10 Reasons to Consolidate your Investments and Financial Advisors
When doing retirement income planning I am often asked about consolidating different types of investments you may have at different financial institutions.
Excerpts from the Book - Preserving Wealth - written by Jack Lumsden, MBA, CFP®
In a recent conversation, I was asked if there are any advantages to consolidating their investments and financial advisors as they approach retirement.
This is a very common question, as many families tend to collect different investment types (TFSAs, RRSPs, LIRAs, nonregistered investment, group savings plans) at different financial institutions over their working years.
A Power Retirement Study 2019 indicated that the top three retirement issues that investors wanted advice on were:
1. Mitigating risk to protect the value of their investments
2. Strategies to reduce income taxes
3. Development and review of a comprehensive retirement plan
Consolidating financial institutions and financial advisors will help retirees accomplish this. In addition, other benefits can include:
4. Creating Tax Efficient Retirement Income and Cash-flow
5. Tax effective Estate Planning and Management
6. Reduction of Investment fees
8. A Team Approach
9. Integrated Technology
10. A Single Point of Contact
Ten Reasons to Consolidate Your Investments and Financial Advisors as you Approach Retirement
1. Mitigating Risk to Protect the Value of the Investments
The three key factors when creating a portfolio for decumulation are:
a. Employ risk reduction strategies
b. Ensure portfolios remain diversified
c. Create mutli-stage retirement income portfolios
If you have investment accounts with different institutions/advisors, it can create an inefficient mix with the potential for redundancies, duplication and increased risk.
With a single advisor and financial institution, you can better manage the above three factors, including the overall asset mix and interaction between the investments to reduce overall risk.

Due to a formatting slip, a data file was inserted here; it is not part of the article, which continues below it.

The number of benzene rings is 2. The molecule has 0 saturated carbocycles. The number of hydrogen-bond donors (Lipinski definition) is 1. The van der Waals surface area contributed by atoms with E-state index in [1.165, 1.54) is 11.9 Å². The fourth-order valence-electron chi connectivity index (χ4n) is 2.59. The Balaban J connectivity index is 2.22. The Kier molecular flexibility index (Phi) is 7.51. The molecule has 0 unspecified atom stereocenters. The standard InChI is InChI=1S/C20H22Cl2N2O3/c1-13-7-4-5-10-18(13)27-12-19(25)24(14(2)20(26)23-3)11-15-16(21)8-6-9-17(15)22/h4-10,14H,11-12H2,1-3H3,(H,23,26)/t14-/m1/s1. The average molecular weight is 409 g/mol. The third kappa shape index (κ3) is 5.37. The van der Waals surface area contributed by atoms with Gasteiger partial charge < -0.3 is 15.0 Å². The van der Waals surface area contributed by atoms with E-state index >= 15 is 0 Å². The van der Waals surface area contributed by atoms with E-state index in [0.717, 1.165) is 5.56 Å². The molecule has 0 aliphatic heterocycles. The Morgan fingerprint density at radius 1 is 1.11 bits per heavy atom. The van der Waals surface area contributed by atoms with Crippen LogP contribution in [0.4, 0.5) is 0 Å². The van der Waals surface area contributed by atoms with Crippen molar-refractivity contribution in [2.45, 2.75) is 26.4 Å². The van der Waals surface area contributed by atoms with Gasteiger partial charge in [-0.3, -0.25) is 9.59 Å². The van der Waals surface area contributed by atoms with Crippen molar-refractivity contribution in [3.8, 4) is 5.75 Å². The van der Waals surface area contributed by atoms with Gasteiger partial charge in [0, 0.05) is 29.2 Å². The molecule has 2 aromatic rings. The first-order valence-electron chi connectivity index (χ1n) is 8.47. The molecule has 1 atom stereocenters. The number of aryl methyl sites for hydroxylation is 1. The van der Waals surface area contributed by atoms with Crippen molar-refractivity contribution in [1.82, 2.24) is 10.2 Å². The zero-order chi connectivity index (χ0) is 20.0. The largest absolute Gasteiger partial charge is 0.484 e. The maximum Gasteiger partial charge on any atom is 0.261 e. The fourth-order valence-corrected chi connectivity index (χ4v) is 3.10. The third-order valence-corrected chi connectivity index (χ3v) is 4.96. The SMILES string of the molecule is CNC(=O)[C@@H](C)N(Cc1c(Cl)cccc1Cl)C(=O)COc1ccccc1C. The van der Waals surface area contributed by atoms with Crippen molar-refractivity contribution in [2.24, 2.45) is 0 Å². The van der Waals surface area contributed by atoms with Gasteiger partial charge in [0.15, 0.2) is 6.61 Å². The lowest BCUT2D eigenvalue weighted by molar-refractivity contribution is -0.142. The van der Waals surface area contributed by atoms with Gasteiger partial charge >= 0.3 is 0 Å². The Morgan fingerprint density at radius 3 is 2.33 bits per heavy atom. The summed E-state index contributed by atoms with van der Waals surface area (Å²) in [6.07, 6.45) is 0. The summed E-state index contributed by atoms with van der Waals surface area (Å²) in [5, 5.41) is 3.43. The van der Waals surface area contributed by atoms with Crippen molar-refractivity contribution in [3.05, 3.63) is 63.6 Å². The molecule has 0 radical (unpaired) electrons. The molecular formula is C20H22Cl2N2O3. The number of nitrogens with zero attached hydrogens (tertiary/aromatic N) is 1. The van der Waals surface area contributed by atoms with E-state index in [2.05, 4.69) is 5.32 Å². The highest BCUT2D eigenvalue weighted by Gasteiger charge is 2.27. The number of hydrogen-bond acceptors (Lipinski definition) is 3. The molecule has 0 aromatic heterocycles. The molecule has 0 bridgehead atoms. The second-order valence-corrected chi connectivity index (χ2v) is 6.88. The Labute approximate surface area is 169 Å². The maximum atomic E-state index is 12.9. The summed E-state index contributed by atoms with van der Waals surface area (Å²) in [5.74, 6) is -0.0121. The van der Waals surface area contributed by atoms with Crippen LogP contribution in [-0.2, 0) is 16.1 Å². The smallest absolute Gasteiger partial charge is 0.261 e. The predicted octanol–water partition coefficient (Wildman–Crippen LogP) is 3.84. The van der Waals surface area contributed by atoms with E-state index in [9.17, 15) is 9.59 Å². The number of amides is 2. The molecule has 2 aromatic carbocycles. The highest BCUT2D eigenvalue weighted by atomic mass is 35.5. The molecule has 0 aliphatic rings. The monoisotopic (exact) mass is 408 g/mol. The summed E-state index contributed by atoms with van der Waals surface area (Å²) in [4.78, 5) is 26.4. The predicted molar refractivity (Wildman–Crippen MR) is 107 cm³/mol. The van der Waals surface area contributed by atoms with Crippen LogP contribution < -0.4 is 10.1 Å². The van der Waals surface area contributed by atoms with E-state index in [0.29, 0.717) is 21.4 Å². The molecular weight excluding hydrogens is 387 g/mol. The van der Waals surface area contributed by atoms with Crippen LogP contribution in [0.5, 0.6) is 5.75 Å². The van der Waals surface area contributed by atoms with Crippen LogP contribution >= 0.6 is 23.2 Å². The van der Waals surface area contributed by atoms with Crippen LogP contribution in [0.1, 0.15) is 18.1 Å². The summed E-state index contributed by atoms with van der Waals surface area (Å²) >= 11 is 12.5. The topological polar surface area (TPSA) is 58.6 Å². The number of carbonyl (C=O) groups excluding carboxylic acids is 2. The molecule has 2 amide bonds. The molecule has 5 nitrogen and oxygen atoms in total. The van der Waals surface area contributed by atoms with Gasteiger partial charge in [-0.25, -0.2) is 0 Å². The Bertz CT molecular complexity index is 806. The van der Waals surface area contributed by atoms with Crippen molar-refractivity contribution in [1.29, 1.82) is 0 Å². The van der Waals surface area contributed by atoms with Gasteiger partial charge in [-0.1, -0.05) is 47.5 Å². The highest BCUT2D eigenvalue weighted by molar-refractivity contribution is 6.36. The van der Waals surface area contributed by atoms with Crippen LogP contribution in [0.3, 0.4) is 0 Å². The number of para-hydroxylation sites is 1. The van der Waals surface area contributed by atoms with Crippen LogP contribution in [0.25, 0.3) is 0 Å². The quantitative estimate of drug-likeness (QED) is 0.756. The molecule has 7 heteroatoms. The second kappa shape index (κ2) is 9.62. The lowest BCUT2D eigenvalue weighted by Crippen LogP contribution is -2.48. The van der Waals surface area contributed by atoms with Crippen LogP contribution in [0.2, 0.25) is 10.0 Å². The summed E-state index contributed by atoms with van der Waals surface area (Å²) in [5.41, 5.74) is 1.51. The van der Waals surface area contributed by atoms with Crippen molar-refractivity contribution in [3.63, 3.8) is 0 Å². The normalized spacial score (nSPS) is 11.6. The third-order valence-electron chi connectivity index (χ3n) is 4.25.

2. Strategies to Reduce Income Taxes
Taxes are one of the largest expenses a retiree will have over their lifetime, so it makes sense to have an overall tax strategy overlay to your retirement income plan.
Based on the income strategy, different investment types can be placed in the different types of accounts (i.e., RRSPs, RRIFs, TFSAs, non-registered investments) to reduce taxes and increase asset longevity.
Specific tax strategies that need to be reviewed from an overall basis can include:
- Income splitting opportunities
- Tax credits
- OAS recovery tax
- RRIF payments
- Tax efficient investments
- Asset deployment
- Coordination with your accountant.
3. Development and Review of Comprehensive Retirement Plan
By consolidating your investments with a financial advisor who specializes in retirement income planning, you are better able to develop a retirement income and cashflow (cash flow) strategy that is based on your specific goal and objectives.
A comprehensive strategy can be developed detailing your current situation, your income requirements, and estate objectives. With a comprehensive approach, all of the ‘what ifs?’ and options can be reviewed and modeled over time.
Equally important is the ongoing guidance, review, and annual update of your retirement income and cash flow plan.
4. Creating Tax Efficient Retirement Cash-Flow
Going into retirement, families have numerous sources of income they have to coordinate, such as:
- OAS, CPP
- pension plans
- company savings plans
- conversion of RRSPs/LIRAs to RRIFs/LIFs
- and non-registered investments
Different withdrawal strategies will have different tax rates, so you have to carefully coordinate all your income streams to help make sure you don’t pay more than your fair share of taxes. Items to consider are:
a. Tax credits and income benefits
b. The marginal tax rates each year
c. The effect on the estate plan
The retirement income and cashflow strategy needs to be customized to each family to determine the optimal coordination of income from the various sources to balance current income tax, reduce ongoing taxation over time, and the taxation on the transfer of assets to the next generation.
For example, based on the current marginal tax rates, and to reduce the OAS recovery tax, it could make sense to convert RRSPs to RRIFs prior to age 71. It depends on the overall plan.
5. Tax Efficient Estate Planning & Management
To create an efficient transfer of wealth to the next generation, all your financial assets have to be taken into consideration in your planning. To avoid mistakes, you have to be very careful of the unintended consequences of various estate strategies.